Focusing on mobile malware

Feature by Dan Kaplan

Mobile malware, often distributed through applications, is increasing in scope and sophistication. Are you ready, asks Dan Kaplan.

Mobile malware, often distributed through applications, is increasing in scope and sophistication. Are you ready, asks Dan Kaplan.

Sometimes, the forecasters guess correctly. That appears to be the case with the myriad statements in 2010 and 2011 that predicted a precipitous rise in malware targeting mobile devices.

According to a McAfee report in February 2011, the number of new mobile malware variants totalled 55,000 in 2010, a rather large spike of 46 per cent on 2009. Clearly, the threat landscape has come a long way since 2004, when the first-ever malware for the mobile phone, known as Cabir, was sent to a number of anti-virus firms for inspection. The worm, written for Symbian-feature phones, was merely an innocuous ‘proof of concept' – it was designed to display the word “Caribe” on-screen and spread to other devices over Bluetooth – but its arrival certainly proved prescient.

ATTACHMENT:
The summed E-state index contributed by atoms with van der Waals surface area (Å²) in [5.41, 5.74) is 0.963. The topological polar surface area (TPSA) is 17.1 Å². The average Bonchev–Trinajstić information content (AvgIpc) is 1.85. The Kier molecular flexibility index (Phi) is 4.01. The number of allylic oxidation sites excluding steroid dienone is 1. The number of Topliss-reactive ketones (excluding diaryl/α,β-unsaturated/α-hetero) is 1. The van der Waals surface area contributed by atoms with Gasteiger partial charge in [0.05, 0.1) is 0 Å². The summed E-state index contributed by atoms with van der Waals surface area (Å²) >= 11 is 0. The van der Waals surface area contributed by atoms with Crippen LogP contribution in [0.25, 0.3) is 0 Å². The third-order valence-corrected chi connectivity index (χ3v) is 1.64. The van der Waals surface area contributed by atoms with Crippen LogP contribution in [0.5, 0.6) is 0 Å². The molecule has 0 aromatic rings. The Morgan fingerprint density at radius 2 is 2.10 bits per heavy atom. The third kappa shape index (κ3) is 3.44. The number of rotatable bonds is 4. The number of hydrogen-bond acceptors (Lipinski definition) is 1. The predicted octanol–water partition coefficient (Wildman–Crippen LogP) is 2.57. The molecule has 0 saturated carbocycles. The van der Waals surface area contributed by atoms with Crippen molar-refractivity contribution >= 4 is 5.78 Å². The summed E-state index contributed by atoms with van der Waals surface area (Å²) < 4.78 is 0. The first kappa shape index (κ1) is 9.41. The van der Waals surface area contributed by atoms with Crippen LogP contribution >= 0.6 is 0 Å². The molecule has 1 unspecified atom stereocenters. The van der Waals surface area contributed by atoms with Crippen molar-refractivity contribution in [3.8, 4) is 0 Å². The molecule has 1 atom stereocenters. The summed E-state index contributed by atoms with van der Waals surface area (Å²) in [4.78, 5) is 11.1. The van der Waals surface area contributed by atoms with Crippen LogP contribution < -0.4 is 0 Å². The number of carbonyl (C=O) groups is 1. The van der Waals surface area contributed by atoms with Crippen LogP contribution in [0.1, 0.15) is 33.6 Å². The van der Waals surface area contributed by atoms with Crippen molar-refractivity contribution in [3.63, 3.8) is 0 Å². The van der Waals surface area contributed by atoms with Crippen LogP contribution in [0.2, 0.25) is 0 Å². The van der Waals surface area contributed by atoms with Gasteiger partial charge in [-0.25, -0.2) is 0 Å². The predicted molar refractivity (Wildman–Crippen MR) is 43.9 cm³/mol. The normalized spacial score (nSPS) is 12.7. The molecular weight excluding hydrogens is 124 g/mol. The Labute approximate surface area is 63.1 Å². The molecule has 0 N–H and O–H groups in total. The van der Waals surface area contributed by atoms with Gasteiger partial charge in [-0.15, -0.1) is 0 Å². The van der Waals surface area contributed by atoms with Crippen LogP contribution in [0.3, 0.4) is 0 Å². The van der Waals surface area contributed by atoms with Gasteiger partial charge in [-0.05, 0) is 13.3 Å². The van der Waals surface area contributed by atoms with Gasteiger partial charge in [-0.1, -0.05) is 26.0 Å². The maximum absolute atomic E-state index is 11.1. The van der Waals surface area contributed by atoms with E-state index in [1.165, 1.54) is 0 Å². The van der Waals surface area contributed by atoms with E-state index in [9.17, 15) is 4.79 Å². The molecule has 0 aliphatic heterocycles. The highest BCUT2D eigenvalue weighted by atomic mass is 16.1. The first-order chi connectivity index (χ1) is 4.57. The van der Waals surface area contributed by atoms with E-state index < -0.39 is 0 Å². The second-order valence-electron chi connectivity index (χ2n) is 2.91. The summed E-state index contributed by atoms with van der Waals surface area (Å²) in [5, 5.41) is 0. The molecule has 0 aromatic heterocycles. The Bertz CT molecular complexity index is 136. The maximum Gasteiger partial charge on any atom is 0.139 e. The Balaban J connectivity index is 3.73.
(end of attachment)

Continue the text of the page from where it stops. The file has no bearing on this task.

A couple of years later, in 2006, Kaspersky Lab identified what it called the first piece of mobile malware designed to steal money – a virus that targeted devices running Java. Dubbed RedBrowser, the virus sent text messages to premium-rate numbers without the user realising it.

Fast forward to 2012 and it appears the tipping point is upon us. According to Nielsen, the number of smartphones in the US, such as the iPhone, BlackBerry and Android, would overtake the number of ‘feature phones' in 2011. This steady ascension, from handhelds that provide few capabilities beyond calling and texting to phones with functionality that resembles a traditional computer, has of course piqued the interest of the malware community.

After years of test runs that largely affected mobile phone users overseas, cyber criminals are now rolling up their sleeves and readying their wares to resemble what malware victims are used to seeing on their desktop or laptop computer.

“Smartphones have all the components you would expect of a traditional PC,” says Andy Chou, co-founder and chief scientist of Coverity, a software integrity firm based in San Francisco. “They are capable and complex. They have operating systems and applications that run on top of them.”